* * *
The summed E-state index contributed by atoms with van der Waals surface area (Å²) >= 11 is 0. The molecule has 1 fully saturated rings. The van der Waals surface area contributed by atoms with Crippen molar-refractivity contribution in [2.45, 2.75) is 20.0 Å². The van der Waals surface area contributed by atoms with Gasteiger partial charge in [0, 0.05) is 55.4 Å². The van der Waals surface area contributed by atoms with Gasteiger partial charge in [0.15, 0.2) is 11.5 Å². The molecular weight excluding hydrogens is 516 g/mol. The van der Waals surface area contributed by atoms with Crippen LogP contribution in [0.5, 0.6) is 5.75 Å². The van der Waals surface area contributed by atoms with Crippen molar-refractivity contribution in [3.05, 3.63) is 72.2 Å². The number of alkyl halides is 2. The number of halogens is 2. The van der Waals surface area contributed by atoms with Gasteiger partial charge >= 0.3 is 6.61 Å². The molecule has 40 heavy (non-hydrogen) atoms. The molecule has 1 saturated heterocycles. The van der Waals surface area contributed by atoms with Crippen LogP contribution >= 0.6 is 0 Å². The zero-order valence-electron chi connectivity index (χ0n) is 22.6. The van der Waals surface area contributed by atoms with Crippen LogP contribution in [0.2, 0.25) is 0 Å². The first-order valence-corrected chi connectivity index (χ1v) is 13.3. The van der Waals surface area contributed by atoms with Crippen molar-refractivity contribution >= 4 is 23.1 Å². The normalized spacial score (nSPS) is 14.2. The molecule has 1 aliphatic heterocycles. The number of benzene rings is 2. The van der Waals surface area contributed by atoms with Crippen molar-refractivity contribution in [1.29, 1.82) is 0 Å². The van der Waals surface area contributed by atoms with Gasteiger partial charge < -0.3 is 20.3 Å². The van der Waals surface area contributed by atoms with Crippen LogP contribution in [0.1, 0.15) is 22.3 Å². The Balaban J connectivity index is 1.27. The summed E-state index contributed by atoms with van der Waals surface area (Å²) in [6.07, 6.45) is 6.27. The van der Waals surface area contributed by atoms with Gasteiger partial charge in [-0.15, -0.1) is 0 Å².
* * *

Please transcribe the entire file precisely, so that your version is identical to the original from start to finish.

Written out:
The summed E-state index contributed by atoms with van der Waals surface area (Å²) >= 11 is 0. The molecule has 1 fully saturated rings. The van der Waals surface area contributed by atoms with Crippen molar-refractivity contribution in [2.45, 2.75) is 20.0 Å². The van der Waals surface area contributed by atoms with Gasteiger partial charge in [0, 0.05) is 55.4 Å². The van der Waals surface area contributed by atoms with Gasteiger partial charge in [0.15, 0.2) is 11.5 Å². The molecular weight excluding hydrogens is 516 g/mol. The van der Waals surface area contributed by atoms with Crippen LogP contribution in [0.5, 0.6) is 5.75 Å². The van der Waals surface area contributed by atoms with Crippen molar-refractivity contribution in [3.05, 3.63) is 72.2 Å². The number of alkyl halides is 2. The number of halogens is 2. The van der Waals surface area contributed by atoms with Gasteiger partial charge >= 0.3 is 6.61 Å². The molecule has 40 heavy (non-hydrogen) atoms. The molecule has 1 saturated heterocycles. The van der Waals surface area contributed by atoms with Crippen LogP contribution >= 0.6 is 0 Å². The zero-order valence-electron chi connectivity index (χ0n) is 22.6. The van der Waals surface area contributed by atoms with Crippen LogP contribution in [0.2, 0.25) is 0 Å². The first-order valence-corrected chi connectivity index (χ1v) is 13.3. The van der Waals surface area contributed by atoms with Crippen molar-refractivity contribution >= 4 is 23.1 Å². The normalized spacial score (nSPS) is 14.2. The molecule has 1 aliphatic heterocycles. The number of benzene rings is 2. The van der Waals surface area contributed by atoms with Crippen molar-refractivity contribution in [1.29, 1.82) is 0 Å². The van der Waals surface area contributed by atoms with Gasteiger partial charge < -0.3 is 20.3 Å². The van der Waals surface area contributed by atoms with Crippen LogP contribution in [0.1, 0.15) is 22.3 Å². The Balaban J connectivity index is 1.27. The summed E-state index contributed by atoms with van der Waals surface area (Å²) in [6.07, 6.45) is 6.27. The van der Waals surface area contributed by atoms with Gasteiger partial charge in [-0.15, -0.1) is 0 Å².